See also[edit]


  1. ^ Rivers of Sindh
  2. ^ S Nazneen and F Begum (1988) Hydrological studies of Lyari River. Pakistan Journal of Scientific and Industrial Research. Vol. 31, No. 1, pp. 26-29.
  3. ^ R Asif (2002), Lyari Expressway: woes of displaced families. Dawn (newspaper). 8 August. Retrieved on 10 January, 2008
  4. ^ Z Mustafa (2006), "Lyari Expressway: Boon or Bane", Dawn (newspaper). 8 March 2006. Retrieved on 10 January, 2008
  5. ^ A Hasan (2005), The political and institutional blockages to good governance: The case of the Lyari expressway in Karachi, Environment and Urbanization, Vol. 17, No. 2, pp.127-141
  6. ^ A Hasan (2002), Lyari Expressway: Concerns and Proposals of the Urban Resource Centre Archived 2009-01-06 at the Wayback Machine, NED University of Engineering and Technology, Karachi.
  7. ^ D E Dowall (1991), The Karachi Development Authority: Failing to Get the Prices Right. Land Economics, Vol. 67, No. 4, pp. 462-471
  8. ^ Lyari Expressway in Pakistan: Violence and Evictions. Urban Resource Centre.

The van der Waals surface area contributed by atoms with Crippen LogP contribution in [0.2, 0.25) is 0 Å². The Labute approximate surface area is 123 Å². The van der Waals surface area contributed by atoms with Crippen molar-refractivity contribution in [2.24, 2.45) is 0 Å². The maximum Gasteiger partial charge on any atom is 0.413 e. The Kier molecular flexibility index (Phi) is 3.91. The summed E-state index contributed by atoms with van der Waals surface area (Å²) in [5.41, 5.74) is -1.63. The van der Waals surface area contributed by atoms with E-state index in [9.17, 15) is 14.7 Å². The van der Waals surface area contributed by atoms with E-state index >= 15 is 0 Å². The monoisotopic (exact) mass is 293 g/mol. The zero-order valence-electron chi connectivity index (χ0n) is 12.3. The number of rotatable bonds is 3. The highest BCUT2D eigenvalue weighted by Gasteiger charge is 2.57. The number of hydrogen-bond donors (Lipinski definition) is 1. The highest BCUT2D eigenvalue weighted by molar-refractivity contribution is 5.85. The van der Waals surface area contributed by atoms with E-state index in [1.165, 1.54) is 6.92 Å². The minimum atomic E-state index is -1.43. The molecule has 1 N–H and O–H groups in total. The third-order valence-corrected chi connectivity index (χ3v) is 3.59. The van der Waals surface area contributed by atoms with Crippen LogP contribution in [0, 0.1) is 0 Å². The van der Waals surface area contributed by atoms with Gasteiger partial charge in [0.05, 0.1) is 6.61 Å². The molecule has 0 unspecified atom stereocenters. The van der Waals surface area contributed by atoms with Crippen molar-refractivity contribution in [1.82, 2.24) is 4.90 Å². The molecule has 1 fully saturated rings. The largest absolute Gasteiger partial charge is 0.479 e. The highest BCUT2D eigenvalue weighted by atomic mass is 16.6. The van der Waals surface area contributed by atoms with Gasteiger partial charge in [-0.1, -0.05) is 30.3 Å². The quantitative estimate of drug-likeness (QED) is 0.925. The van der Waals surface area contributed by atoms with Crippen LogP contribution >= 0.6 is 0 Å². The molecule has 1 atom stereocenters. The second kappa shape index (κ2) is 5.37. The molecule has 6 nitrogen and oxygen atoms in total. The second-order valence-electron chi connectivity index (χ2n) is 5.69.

9. ^ N Burt (1997), Environmental Assessment and Protection of Karachi Harbour
  10. ^ B U Haq, G Kullenberg, and J H Stel (eds.) (1997), Coastal Zone Management Imperative for Maritime Developing Nations (Coastal Systems and Continental Margins). Springer. ISBN 978-0-7923-4765-1
  11. ^ J E Hardoy, D Mitlin, D Satterthwaite (1993), The Environmental Problems of Third World Cities. Earthscan. ISBN 978-1-85383-146-1
  12. ^ M Beg, N Mahmood, S Naeem, and A Yousufzai (1984) Land-based pollution and the marine environment of Karachi coast. Pakistan Journal of Scientific and Industrial Research. Vol. 27, No. 4, pp.199-205.
  13. ^ S Saifullah and M Moazzam (1978) Species Composition and Seasonal Occurrence of Centric Diatoms in a Polluted Marine Environment. Pakistan Journal of Botany Vol 10, No 1, p 53-64, June.
  14. ^ A Hasan and S I Ahmad (2006), Some Observations on Birds and Marine Mammals of Karachi Coast. Zoological Survey of Pakistan, 17. pp. 15-20

External links[edit]

Coordinates: 24°52′N 66°58′E / 24.867°N 66.967°E / 24.867; 66.967